All is not well at Wych Elm House. Dottie’s husband is distant, and her son was grievously injured in the war. Footsteps follow Jo down empty halls, and items in her bedroom are eerily rearranged. The locals say the family is cursed, and that a ghost in the woods has never rested. And when Jo discovers her husband’s darkest secrets, she wonders if she ever really knew him. Isolated in a place of deception and grief, she must find the truth or lose herself forever.

And then a familiar stranger arrives at Wych Elm House…

Rating: B

Simone St. James may only have five published novels to her name (so far) but I was so taken with her very first book – The Haunting of Maddy Clare – that she pretty much immediately became an auto-buy author. In recent years, she has brilliantly revitalised the historical/gothic mystery, producing superbly-written, well-crafted and spine-tingling stories that have often kept me reading until well past my bedtime!

Lost Among the Living is set in 1921 and as the book opens, we meet Jo Manders, a young widow whose husband, Alex, was a pilot in the Royal Flying Corps. His plane was shot down in 1918, but his body was never found, meaning that Jo is not officially a widow and is therefore unable to claim a widow’s pension. With no other means of supporting herself and her mother – who is mentally ill and lives in an asylum – Jo has found employment as companion to Alex’s wealthy, aristocratic aunt, Dottie Forsyth. Dottie is opinionated, demanding and often rude, so working for her is no picnic, but she is also Jo’s one last link to Alex, so Jo sticks it out.

Jo’s assignment with Dottie was only supposed to last for the few months Dottie spent touring the Continent buying art from people and families driven to financial ruin by the war, so she is surprised when Dottie asks her to accompany her back to England. On arriving at Wych Elm House, however, Jo begins to question her decision. The house is a desolate place that is permeated by an atmosphere of grief and loss; the local villagers whisper about mysterious deaths that happened before the war and vicious ghosts roaming the woods; Dottie’s husband is a coldly calculating, raffish womaniser, their son, Martin, has returned from the war an invalid who seems headed for an early demise, and their daughter, Frances, died in mysterious circumstances. But the more Jo learns about that past tragedy, the more determined she is to discover the truth behind it, refusing to be intimidated by the footsteps that follow her or by the stories that circulate about a mysterious beast roaming the woods.

And on top of all this comes Jo’s dawning realisation about how little she knew about the man she married; she hadn’t known that Wych Elm House had been Alex’s home or that he had grown up with Dottie’s children… and certainly hadn’t known he visited the house on his last leave before he was shot down.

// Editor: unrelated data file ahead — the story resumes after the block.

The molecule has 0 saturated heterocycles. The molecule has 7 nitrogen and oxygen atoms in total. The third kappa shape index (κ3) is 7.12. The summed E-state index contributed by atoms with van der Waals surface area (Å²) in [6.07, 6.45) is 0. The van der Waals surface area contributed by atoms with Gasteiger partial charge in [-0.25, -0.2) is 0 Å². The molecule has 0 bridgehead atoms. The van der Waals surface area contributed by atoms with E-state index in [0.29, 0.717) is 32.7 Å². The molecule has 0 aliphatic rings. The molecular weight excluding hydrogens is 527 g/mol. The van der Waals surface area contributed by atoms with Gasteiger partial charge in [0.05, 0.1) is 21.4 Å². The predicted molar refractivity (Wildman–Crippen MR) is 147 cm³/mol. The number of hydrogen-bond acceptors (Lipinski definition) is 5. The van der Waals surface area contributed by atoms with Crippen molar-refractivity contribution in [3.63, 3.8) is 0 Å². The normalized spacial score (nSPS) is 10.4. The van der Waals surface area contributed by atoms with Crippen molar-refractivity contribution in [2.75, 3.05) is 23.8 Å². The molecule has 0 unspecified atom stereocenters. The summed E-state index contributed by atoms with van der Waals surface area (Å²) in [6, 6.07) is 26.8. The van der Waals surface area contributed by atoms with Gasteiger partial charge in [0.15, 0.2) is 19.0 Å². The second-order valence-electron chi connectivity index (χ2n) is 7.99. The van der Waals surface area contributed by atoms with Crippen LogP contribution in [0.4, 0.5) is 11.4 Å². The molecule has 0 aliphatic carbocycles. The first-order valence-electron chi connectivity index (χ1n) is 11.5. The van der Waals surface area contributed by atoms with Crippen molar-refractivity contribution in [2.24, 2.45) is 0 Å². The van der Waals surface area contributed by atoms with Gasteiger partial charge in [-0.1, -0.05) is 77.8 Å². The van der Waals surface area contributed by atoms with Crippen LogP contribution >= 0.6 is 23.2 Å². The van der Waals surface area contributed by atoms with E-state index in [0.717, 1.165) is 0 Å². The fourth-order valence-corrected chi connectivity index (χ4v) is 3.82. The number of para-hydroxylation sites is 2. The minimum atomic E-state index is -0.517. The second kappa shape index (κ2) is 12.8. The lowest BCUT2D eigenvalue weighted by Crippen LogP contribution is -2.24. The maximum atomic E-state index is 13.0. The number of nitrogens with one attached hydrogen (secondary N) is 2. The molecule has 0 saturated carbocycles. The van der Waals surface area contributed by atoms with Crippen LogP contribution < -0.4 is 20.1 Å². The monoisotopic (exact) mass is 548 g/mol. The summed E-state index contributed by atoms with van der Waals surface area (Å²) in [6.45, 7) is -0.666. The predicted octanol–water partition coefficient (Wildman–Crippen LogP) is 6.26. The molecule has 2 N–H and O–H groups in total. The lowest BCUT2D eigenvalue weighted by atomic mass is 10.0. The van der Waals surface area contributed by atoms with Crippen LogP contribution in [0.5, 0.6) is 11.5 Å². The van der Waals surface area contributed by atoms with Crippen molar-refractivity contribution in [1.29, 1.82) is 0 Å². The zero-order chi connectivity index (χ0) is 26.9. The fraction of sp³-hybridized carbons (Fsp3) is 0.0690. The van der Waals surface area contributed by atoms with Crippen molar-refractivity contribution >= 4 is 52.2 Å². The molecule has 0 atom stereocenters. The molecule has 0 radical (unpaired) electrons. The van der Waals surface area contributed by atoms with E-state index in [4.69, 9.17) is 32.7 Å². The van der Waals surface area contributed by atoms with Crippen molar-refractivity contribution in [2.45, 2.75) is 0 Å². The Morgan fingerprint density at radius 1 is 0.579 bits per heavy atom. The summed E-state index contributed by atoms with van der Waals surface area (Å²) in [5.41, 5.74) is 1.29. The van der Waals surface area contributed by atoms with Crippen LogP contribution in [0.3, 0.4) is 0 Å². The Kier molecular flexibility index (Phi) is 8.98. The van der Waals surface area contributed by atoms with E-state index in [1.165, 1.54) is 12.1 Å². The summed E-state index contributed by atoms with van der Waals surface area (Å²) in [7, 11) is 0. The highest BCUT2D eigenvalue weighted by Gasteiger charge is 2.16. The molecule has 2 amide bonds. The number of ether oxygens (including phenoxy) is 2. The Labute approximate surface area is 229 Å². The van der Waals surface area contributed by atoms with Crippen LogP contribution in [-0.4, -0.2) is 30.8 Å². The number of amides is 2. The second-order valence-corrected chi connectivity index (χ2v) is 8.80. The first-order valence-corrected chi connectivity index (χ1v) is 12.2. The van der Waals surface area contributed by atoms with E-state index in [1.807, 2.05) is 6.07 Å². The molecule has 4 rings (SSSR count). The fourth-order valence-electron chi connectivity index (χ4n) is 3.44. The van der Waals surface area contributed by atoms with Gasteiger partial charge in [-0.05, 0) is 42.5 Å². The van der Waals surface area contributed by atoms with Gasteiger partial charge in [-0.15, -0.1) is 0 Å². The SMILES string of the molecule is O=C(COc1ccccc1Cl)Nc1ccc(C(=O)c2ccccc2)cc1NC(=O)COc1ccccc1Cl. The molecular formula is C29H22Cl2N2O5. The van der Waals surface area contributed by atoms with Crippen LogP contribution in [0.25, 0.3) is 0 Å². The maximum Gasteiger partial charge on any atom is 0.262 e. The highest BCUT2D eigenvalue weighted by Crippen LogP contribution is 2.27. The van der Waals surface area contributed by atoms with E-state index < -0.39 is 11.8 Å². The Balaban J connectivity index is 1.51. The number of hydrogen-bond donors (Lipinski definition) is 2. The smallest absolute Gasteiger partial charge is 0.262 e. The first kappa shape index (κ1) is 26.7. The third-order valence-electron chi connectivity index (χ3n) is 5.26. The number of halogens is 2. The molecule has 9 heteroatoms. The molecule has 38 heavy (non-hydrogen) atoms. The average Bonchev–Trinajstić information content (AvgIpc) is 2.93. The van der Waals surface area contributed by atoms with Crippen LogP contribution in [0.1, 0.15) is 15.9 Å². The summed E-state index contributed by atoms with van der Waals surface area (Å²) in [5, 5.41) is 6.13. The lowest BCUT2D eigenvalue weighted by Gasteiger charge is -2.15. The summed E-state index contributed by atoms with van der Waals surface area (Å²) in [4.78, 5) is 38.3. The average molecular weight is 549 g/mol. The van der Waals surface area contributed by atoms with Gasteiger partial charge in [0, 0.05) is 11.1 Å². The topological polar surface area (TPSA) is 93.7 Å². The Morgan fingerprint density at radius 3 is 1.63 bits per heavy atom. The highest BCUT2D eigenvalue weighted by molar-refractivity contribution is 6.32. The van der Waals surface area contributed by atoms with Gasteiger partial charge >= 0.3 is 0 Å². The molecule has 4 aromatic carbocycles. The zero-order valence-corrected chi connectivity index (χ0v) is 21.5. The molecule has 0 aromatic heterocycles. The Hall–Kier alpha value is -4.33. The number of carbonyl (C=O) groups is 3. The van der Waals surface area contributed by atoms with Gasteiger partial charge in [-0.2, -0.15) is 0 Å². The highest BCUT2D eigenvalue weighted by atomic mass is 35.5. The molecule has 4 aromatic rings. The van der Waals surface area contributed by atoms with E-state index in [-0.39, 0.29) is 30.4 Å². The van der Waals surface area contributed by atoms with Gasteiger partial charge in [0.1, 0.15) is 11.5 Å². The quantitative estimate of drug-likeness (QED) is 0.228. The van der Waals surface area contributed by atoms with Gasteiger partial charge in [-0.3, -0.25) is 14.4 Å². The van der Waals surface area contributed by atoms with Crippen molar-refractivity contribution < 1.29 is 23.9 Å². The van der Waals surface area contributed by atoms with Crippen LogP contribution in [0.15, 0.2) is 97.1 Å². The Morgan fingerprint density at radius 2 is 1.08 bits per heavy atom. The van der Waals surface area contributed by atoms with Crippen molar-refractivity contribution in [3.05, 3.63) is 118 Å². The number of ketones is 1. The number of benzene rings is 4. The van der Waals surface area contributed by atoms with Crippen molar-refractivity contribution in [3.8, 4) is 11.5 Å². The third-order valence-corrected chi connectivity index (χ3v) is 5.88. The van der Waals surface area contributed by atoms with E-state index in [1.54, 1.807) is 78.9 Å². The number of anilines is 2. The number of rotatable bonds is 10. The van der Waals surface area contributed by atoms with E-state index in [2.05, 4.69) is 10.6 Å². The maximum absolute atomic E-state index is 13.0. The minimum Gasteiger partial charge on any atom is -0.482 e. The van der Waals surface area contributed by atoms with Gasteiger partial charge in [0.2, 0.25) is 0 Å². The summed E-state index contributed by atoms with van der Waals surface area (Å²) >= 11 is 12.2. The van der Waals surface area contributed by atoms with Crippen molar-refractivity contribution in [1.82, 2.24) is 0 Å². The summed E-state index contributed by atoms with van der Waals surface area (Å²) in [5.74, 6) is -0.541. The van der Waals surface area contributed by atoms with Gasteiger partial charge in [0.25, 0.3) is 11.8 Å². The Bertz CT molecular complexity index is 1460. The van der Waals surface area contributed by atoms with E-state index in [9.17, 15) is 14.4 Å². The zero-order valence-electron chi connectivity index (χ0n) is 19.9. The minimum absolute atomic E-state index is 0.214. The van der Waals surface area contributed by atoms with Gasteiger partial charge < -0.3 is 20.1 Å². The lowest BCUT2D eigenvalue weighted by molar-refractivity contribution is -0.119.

Lost Among the Living is a great blend of ghost story, mystery and romance, and the writing is superb. Ms St. James is a master at creating an atmosphere of menace and uncertainty, and her descriptive prose is often beautiful:

To my right and left, the roof of Wych Elm House fell away, as if I were the mermaid on the prow of a ship, sailing into the woods. Before me spread the tops of the trees, the closest ones visibly rippling and shimmering in the wind, the father ones mere ribbons of black and pewter and dusky silver, blending into a mass that spread for miles.

But while I enjoyed the book overall, there are a couple of things about it that didn’t work for me, and which prevented my rating it more highly. First of all, there is a massive spoiler in the publisher’s blurb which kind of skewed my reading of it. It’s difficult to describe without giving too much away, but the blurb says this: And then a familiar stranger arrives at Wych Elm House. I was 99.9% certain I knew who this person was going to be, and as a consequence, I got frustrated when he failed to appear until around the final third of the book. Would I have read the book differently had I not read that spoiler? It’s difficult to say, but there are enough pointers towards this event in the book itself to have made it likely that I wouldn’t. My other big issue with the story was the rapidity with which Jo accepted the presence of the ghost and knew immediately who it was. To me, it felt as though the author was taking a bit of a short-cut; readers know what to expect from her books, they will be quick to accept the presence of a ghost and so Jo accepts it quickly, too.

But even with those reservations, Lost Among the Living is an intriguing and beautifully-written story in which the tension leaps off the page and the characters are complex and interesting. It isn’t my favourite of Ms. St. James’ books (that would be The Other Side of Midnight), but it’s certainly well worth reading if you enjoy mysteries and ghost stories with a touch of romance.